The book has 74 pages, and there are
40 mp3 files. It is the sum of many years researching and performing
Scottish lute, cittern and guitar music. The key thing is the performances.
There is a continuity of style and technique going back nearly 1,000
years, which I have brought to the modern nylon and steel-strung
guitar. As I say in the Introduction, this is more Scottish than
Welcome to ‘The Scottish Guitar’.
One of my chief concerns in this book is
to show the stylistic differences between regions of Scotland, and
also between periods. Guitars, lutes and citterns have been played
in Scotland for almost a thousand years, and have always had a distinctive,
contemplative voice. The arrangements in this book unite history
with the present. Different areas of Scotland have cultivated different
styles. These regional variations are a vital part of Scottish culture,
but I fear they are being eroded due to political and economic pressures.
In my arrangements, I have tried to reflect the origin of the tunes,
with their appropriate ornaments and phrasing. The accompanying
CD is essential for a deeper understanding of the subtle art of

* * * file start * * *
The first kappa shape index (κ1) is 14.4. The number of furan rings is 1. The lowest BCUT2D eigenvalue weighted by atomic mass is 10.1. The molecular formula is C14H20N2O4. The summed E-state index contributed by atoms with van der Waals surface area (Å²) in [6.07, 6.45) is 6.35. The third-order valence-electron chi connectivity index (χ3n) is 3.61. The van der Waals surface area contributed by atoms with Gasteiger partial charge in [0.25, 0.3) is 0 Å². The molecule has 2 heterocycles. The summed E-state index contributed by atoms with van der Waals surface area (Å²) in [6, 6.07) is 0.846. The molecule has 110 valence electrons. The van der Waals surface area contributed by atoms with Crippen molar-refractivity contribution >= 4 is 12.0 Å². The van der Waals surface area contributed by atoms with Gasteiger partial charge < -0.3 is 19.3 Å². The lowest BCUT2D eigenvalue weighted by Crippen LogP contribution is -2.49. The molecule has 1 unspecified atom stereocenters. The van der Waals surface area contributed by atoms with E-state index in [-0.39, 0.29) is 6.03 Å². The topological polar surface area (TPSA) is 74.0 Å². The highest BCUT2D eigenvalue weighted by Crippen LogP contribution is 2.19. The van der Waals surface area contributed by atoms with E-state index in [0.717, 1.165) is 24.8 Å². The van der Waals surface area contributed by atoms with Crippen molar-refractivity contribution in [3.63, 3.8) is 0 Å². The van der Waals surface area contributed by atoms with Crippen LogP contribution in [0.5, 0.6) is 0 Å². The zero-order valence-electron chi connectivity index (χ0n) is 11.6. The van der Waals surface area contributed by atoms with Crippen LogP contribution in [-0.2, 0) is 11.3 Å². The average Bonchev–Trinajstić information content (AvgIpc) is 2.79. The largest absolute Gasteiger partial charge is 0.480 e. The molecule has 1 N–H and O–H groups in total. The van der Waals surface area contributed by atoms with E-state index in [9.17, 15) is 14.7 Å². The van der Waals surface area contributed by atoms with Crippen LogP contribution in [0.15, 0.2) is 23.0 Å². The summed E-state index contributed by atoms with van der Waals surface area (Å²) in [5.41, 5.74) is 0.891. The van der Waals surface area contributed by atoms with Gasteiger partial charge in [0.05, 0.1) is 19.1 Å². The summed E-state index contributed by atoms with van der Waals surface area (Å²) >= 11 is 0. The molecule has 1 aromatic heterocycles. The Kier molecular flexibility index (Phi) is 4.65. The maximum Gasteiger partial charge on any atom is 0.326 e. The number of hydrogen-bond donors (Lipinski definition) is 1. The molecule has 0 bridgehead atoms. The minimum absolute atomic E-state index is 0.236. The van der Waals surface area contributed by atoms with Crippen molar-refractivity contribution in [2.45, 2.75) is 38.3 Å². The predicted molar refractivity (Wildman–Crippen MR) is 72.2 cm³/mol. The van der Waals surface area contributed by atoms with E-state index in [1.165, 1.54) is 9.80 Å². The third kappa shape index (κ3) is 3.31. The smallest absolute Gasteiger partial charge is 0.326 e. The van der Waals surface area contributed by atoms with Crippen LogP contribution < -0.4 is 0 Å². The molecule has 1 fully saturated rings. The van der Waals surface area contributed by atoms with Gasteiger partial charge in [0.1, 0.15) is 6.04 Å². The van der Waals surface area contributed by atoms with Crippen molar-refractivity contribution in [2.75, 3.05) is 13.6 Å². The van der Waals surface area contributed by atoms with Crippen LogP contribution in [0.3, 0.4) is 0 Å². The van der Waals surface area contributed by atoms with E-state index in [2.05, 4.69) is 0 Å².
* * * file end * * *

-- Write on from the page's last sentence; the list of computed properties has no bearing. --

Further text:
phrasing, which cannot be found on the printed page alone. I do
not consider this music as being ‘Celtic’ - a much overused and
abused term. It is Scottish. What makes me say this? Well, there
are a number of interpretations of the C word. It is used freely
in America to refer mainly to Irish playing, but also to Scottish,
Manx, Breton, Basque, etc, etc. When I was a young boy, I could
easily recognise the differences between an Irish and a Scots jig.
The contours have become less clear in recent years, much to the
detriment of the music.
I have spent many years researching and performing
the historical traditional music of Scotland, and I feel that has
given me an insight into a Scottish tradition of performing traditional
music on plucked, fretted string instruments such as guitar, cittern
and lute. I have tried in this book to both show that thousand-year
tradition for what it is, and to incorporate it into later material,
from Gaelic song to traditional airs and dances. My main hope is
that this book will raise an awareness amongst guitarists and their
audiences of the great heritage the modern guitar can lay claim
to, and the unique and distinctive style of Scottish guitar playing.
Please note, I have nothing against Irish music, or the other regions
mentioned above, in fact I love what is distinctive about each.
This book (I believe for the first time) attempts
to define a uniquely Scottish way of playing the guitar, and it
does so not through a dry academic analysis, but through performance
- the heart of any musical culture.